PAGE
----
Born in Pitcairn, Pennsylvania on February 5, 1939, Carl Thompson was one of 11 children of a caring and nurturing family. The son of a talented and inventive father whom played guitar as well as working in machining, carpentry and electronics, Carl’s father taught him above all to be a great thinker. The combination of skills Carl’s father possessed led him to build the first electric guitar in the late 30’s, years before anyone else was able to. This combination also helped lead Carl down the path to an accomplished jazz guitarist and eventual luthier.
While very young, Carl was stricken with Rheumatic Fever, resulting in crippling attacks that sometimes lasted over a year. To pass the time, Carl’s parents bought him a ukulele and encouraged him to explore music. It was also during one of these attacks that the family minister would visit and pray for Carl’s health. During one of Carl’s last attacks, the minister prayed “this boy has things to do, and he can’t do them from bed.” Within hours, Carl was up and walking and hasn’t sat back down since.
By the age of 13 Carl was playing guitar while his older brother handled singing duties in a country band. Playing through his high school years, Carl was approached at age 19 with an offer to travel to California and join Billy Ward and the Dominoes. Carl spent several years playing guitar for Billy Ward, until his career was interrupted by the draft. Once in the military, Carl’s reputation earned him the job of Assistant Musical Director and he spent his 2 enlisted years traveling the world and entertaining troops.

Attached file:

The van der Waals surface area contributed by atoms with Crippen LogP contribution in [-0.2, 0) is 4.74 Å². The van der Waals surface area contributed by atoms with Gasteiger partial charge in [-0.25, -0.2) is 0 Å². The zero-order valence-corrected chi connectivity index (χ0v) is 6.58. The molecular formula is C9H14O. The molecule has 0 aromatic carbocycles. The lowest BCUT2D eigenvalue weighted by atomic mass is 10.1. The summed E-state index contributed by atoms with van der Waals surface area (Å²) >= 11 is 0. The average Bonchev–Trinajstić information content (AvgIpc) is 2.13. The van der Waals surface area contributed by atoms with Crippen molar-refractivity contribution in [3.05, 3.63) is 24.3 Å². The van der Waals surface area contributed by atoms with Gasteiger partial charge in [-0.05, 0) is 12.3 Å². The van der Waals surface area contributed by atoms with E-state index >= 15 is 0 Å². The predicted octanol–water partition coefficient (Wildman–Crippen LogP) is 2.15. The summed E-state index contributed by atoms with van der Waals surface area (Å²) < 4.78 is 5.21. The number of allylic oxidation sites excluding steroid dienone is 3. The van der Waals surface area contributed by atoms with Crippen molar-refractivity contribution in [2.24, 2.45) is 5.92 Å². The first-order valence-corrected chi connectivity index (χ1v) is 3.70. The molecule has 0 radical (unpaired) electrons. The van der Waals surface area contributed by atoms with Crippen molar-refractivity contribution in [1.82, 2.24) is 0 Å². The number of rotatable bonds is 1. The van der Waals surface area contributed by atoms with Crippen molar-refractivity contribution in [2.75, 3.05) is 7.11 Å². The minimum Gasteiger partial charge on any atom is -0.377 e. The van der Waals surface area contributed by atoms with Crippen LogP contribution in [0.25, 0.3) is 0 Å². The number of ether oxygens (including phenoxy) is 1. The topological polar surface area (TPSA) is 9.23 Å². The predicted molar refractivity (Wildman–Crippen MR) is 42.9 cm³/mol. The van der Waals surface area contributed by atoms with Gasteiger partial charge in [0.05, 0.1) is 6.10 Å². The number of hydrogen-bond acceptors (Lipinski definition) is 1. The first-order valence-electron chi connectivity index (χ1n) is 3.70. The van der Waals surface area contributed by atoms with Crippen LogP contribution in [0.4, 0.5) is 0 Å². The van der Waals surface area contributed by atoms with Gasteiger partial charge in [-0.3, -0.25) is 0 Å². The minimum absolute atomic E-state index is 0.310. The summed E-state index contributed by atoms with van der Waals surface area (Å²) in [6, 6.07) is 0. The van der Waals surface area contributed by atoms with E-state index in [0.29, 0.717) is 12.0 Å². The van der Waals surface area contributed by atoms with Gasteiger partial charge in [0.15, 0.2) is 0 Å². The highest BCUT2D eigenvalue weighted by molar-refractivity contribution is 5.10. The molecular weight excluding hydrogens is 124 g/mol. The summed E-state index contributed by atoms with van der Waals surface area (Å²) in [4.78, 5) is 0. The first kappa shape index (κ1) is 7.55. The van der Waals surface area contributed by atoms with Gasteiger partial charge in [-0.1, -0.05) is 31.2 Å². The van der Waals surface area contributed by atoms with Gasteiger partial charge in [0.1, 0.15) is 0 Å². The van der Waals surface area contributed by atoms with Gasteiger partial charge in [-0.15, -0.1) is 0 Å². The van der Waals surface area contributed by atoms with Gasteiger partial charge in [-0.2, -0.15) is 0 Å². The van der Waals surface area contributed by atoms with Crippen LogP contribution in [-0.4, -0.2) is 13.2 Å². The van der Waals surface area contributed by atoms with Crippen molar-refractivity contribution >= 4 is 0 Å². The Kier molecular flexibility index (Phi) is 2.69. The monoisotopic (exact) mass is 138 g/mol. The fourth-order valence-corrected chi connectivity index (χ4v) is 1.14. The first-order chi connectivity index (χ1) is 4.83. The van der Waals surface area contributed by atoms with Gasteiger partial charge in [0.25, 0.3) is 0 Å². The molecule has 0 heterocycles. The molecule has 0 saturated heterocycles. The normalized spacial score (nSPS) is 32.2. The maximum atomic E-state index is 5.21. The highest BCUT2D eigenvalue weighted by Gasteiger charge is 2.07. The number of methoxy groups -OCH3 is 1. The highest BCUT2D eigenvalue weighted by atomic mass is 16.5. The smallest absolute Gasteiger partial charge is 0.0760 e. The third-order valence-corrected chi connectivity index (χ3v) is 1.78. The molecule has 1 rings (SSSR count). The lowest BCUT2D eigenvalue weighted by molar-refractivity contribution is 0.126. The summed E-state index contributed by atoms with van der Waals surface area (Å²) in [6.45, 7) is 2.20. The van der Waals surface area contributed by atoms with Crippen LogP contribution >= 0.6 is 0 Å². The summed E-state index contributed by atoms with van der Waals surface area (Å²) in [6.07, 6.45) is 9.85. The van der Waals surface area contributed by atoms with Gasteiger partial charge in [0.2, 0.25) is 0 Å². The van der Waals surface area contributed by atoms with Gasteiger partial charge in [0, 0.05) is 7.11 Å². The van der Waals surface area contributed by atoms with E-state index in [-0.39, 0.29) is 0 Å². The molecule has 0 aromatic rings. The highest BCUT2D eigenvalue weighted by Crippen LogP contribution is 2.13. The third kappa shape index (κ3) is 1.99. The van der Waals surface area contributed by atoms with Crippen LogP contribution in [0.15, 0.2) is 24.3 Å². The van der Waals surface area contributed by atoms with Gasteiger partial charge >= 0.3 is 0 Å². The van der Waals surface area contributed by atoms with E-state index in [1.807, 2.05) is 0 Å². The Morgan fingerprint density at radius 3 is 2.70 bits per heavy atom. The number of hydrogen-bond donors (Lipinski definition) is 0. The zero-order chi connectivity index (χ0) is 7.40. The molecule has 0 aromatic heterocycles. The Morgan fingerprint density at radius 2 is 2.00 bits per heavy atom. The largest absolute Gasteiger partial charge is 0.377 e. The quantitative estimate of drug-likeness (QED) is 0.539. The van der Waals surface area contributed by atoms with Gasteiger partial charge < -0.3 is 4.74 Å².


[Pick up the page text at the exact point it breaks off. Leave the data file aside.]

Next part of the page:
Upon his return from duty, Carl’s good friend and studio musician Russell George encouraged him to move to New York. In New York Carl was hired at Dan Armstrong’s guitar shop where he honed his skills repairing and maintaining guitars and basses for top name musicians. After his stint with Dan Armstrong, Carl opened his own shop in the early 1970s. One night Carl was asked to fill in on bass during a friend’s gig and noticed several problems with balance and playability in the basses available at that time. His desire to improve upon those problems led to his impressive career building some of the best and most unique instruments in the world.
During his career Carl has been responsible for many innovations such as the first 6-string bass guitar and the first Piccolo bass. He has built instruments for incredible musicians such as Stanley Clarke and is well known for producing all of Les Claypool’s instruments. He continues to innovate and influence the design and building of instruments to this day.
written by Casey Paquet
Please have a look around to learn more about Carl’s gigs, the shop and friends.